- Florida's deadly force law allows people to meet "force with force"
- 22 states have versions of "stand your ground" laws
- The shooting death of Trayvon Martin raised awareness and outrage about the law
- "Wherever I find that law exists, I will not perform," Wonder tells a Quebec concert
Musician Stevie Wonder has vowed to stay out of Florida until the state repeals its "stand your ground" law.
The law allows people to meet "force with force" if they believe they or someone else is in danger of being seriously harmed by an assailant.
"I decided today that until the 'stand your ground' law is abolished in Florida, I will never perform there again," Wonder told the audience at a concert in Quebec on Sunday night. "As a matter of fact, wherever I find that law exists, I will not perform in that state or in that part of the world."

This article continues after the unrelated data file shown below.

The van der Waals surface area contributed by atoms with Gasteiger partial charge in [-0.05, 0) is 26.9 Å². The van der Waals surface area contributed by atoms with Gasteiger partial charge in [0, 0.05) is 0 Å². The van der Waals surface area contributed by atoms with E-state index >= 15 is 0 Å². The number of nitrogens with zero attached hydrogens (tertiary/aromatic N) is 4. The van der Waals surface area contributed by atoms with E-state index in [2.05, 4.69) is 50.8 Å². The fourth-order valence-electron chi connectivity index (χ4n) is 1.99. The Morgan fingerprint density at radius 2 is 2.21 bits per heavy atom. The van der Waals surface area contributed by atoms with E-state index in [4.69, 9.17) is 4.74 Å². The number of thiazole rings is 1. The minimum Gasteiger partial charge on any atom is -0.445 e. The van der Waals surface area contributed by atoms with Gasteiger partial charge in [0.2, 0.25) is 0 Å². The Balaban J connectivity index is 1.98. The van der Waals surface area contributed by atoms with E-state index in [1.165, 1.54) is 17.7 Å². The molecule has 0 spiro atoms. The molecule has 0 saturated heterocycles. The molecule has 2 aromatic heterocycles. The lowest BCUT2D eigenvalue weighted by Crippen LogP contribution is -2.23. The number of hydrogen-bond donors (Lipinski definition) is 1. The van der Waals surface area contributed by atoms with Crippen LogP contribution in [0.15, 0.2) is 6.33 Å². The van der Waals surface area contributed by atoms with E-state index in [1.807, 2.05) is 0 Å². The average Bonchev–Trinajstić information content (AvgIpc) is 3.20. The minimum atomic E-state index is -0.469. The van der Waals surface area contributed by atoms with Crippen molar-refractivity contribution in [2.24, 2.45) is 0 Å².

The 2012 shooting death of Florida teenager Trayvon Martin by neighborhood watch volunteer George Zimmerman raised awareness and outrage about the law, although Zimmerman's lawyers ultimately waived their client's right to seek pretrial immunity because of the "stand your ground" law. Instead, they mounted a self-defense case that resulted in his acquittal on a second-degree murder charge on Saturday.
"The truth is that for those of you who've lost in the battle for justice, wherever that fits in any part of the world, we can't bring them back," Wonder said. "What we can do is we can let our voices be heard. And we can vote in our various countries throughout the world for change and equality for everybody. That's what I know we can do."
Florida is one of 22 states that have a version of the law, which permits the use of deadly force anywhere as long as a person is not engaged in an unlawful activity, is being attacked in a place he has a right to be and reasonably believes that his life and safety are in danger as a result of an overt act or perceived threat committed by someone else.
Wonder is familiar with performance boycotts. He joined many other artists in the 1980s in avoiding South Africa's Sun City resort in protest of the country's apartheid policies, which kept the minority white population in control of the majority black nation.